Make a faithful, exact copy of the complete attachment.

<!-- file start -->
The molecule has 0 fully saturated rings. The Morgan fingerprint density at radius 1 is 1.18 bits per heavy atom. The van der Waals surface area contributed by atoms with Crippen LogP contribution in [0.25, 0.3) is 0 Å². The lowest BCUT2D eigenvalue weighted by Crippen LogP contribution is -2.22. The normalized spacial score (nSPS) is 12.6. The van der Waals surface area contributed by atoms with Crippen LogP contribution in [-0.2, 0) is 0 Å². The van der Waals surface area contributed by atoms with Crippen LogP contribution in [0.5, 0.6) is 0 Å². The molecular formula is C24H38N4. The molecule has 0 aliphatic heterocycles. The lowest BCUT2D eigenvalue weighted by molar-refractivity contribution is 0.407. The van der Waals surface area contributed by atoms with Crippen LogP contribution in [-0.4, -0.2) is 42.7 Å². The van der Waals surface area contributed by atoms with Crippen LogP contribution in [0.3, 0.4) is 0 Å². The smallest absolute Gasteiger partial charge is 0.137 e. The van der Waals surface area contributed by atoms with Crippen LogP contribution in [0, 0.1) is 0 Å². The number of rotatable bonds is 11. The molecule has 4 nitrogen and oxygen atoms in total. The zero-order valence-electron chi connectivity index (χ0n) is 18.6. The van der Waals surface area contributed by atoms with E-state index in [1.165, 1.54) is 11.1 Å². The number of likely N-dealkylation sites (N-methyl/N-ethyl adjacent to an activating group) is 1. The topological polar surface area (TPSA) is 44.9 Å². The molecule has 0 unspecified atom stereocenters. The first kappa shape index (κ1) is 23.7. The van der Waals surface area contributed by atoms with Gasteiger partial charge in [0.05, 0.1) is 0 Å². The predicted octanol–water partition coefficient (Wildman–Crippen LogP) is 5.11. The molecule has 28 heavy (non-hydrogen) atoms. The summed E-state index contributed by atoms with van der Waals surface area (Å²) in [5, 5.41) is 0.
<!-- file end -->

The molecule has 0 fully saturated rings. The Morgan fingerprint density at radius 1 is 1.18 bits per heavy atom. The van der Waals surface area contributed by atoms with Crippen LogP contribution in [0.25, 0.3) is 0 Å². The lowest BCUT2D eigenvalue weighted by Crippen LogP contribution is -2.22. The normalized spacial score (nSPS) is 12.6. The van der Waals surface area contributed by atoms with Crippen LogP contribution in [-0.2, 0) is 0 Å². The van der Waals surface area contributed by atoms with Crippen LogP contribution in [0.5, 0.6) is 0 Å². The molecular formula is C24H38N4. The molecule has 0 aliphatic heterocycles. The lowest BCUT2D eigenvalue weighted by molar-refractivity contribution is 0.407. The van der Waals surface area contributed by atoms with Crippen LogP contribution in [-0.4, -0.2) is 42.7 Å². The van der Waals surface area contributed by atoms with Crippen LogP contribution in [0.3, 0.4) is 0 Å². The smallest absolute Gasteiger partial charge is 0.137 e. The van der Waals surface area contributed by atoms with Crippen LogP contribution in [0, 0.1) is 0 Å². The number of rotatable bonds is 11. The molecule has 4 nitrogen and oxygen atoms in total. The zero-order valence-electron chi connectivity index (χ0n) is 18.6. The van der Waals surface area contributed by atoms with E-state index in [1.165, 1.54) is 11.1 Å². The number of likely N-dealkylation sites (N-methyl/N-ethyl adjacent to an activating group) is 1. The topological polar surface area (TPSA) is 44.9 Å². The molecule has 0 unspecified atom stereocenters. The first kappa shape index (κ1) is 23.7. The van der Waals surface area contributed by atoms with Gasteiger partial charge in [0.05, 0.1) is 0 Å². The predicted octanol–water partition coefficient (Wildman–Crippen LogP) is 5.11. The molecule has 28 heavy (non-hydrogen) atoms. The summed E-state index contributed by atoms with van der Waals surface area (Å²) in [5, 5.41) is 0.